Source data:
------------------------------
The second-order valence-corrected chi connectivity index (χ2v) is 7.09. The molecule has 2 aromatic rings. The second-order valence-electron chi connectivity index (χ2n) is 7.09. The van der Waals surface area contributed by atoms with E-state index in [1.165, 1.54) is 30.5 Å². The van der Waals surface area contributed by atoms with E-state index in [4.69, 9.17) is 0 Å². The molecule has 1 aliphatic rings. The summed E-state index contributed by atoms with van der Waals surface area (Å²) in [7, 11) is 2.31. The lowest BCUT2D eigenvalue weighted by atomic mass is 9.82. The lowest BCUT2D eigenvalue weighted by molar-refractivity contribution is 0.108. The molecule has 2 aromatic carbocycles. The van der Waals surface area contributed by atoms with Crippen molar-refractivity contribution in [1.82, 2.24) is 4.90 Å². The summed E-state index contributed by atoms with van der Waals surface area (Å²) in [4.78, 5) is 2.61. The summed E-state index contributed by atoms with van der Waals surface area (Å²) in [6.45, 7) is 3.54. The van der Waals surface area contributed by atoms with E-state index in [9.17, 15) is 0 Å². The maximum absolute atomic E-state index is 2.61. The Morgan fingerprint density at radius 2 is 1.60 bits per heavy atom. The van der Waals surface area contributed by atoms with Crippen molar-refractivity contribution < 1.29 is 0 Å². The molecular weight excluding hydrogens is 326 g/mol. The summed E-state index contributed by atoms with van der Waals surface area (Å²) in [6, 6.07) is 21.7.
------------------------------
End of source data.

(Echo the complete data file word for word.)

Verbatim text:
The second-order valence-corrected chi connectivity index (χ2v) is 7.09. The molecule has 2 aromatic rings. The second-order valence-electron chi connectivity index (χ2n) is 7.09. The van der Waals surface area contributed by atoms with E-state index in [1.165, 1.54) is 30.5 Å². The van der Waals surface area contributed by atoms with E-state index in [4.69, 9.17) is 0 Å². The molecule has 1 aliphatic rings. The summed E-state index contributed by atoms with van der Waals surface area (Å²) in [7, 11) is 2.31. The lowest BCUT2D eigenvalue weighted by atomic mass is 9.82. The lowest BCUT2D eigenvalue weighted by molar-refractivity contribution is 0.108. The molecule has 2 aromatic carbocycles. The van der Waals surface area contributed by atoms with Crippen molar-refractivity contribution in [1.82, 2.24) is 4.90 Å². The summed E-state index contributed by atoms with van der Waals surface area (Å²) in [4.78, 5) is 2.61. The summed E-state index contributed by atoms with van der Waals surface area (Å²) in [6.45, 7) is 3.54. The van der Waals surface area contributed by atoms with E-state index in [9.17, 15) is 0 Å². The maximum absolute atomic E-state index is 2.61. The Morgan fingerprint density at radius 2 is 1.60 bits per heavy atom. The van der Waals surface area contributed by atoms with Crippen molar-refractivity contribution < 1.29 is 0 Å². The molecular weight excluding hydrogens is 326 g/mol. The summed E-state index contributed by atoms with van der Waals surface area (Å²) in [6, 6.07) is 21.7.